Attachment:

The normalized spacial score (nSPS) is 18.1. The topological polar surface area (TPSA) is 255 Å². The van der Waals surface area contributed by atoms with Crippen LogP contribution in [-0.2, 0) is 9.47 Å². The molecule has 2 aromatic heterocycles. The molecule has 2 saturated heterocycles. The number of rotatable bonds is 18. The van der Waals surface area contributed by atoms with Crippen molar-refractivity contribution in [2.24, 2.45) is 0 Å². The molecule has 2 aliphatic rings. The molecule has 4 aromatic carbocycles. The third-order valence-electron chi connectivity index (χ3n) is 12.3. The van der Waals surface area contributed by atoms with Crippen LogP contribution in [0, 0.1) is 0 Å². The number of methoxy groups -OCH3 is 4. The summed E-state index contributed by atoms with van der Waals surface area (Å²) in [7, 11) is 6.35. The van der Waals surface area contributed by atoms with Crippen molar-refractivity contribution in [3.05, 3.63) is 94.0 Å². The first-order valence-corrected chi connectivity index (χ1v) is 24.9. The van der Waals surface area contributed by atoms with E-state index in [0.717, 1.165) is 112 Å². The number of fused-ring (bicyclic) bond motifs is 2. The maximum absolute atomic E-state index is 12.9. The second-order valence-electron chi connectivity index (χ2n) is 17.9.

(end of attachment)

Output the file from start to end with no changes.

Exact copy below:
The normalized spacial score (nSPS) is 18.1. The topological polar surface area (TPSA) is 255 Å². The van der Waals surface area contributed by atoms with Crippen LogP contribution in [-0.2, 0) is 9.47 Å². The molecule has 2 aromatic heterocycles. The molecule has 2 saturated heterocycles. The number of rotatable bonds is 18. The van der Waals surface area contributed by atoms with Crippen molar-refractivity contribution in [2.24, 2.45) is 0 Å². The molecule has 2 aliphatic rings. The molecule has 4 aromatic carbocycles. The third-order valence-electron chi connectivity index (χ3n) is 12.3. The van der Waals surface area contributed by atoms with Crippen LogP contribution in [0, 0.1) is 0 Å². The number of methoxy groups -OCH3 is 4. The summed E-state index contributed by atoms with van der Waals surface area (Å²) in [7, 11) is 6.35. The van der Waals surface area contributed by atoms with Crippen molar-refractivity contribution in [3.05, 3.63) is 94.0 Å². The first-order valence-corrected chi connectivity index (χ1v) is 24.9. The van der Waals surface area contributed by atoms with E-state index in [0.717, 1.165) is 112 Å². The number of fused-ring (bicyclic) bond motifs is 2. The maximum absolute atomic E-state index is 12.9. The second-order valence-electron chi connectivity index (χ2n) is 17.9.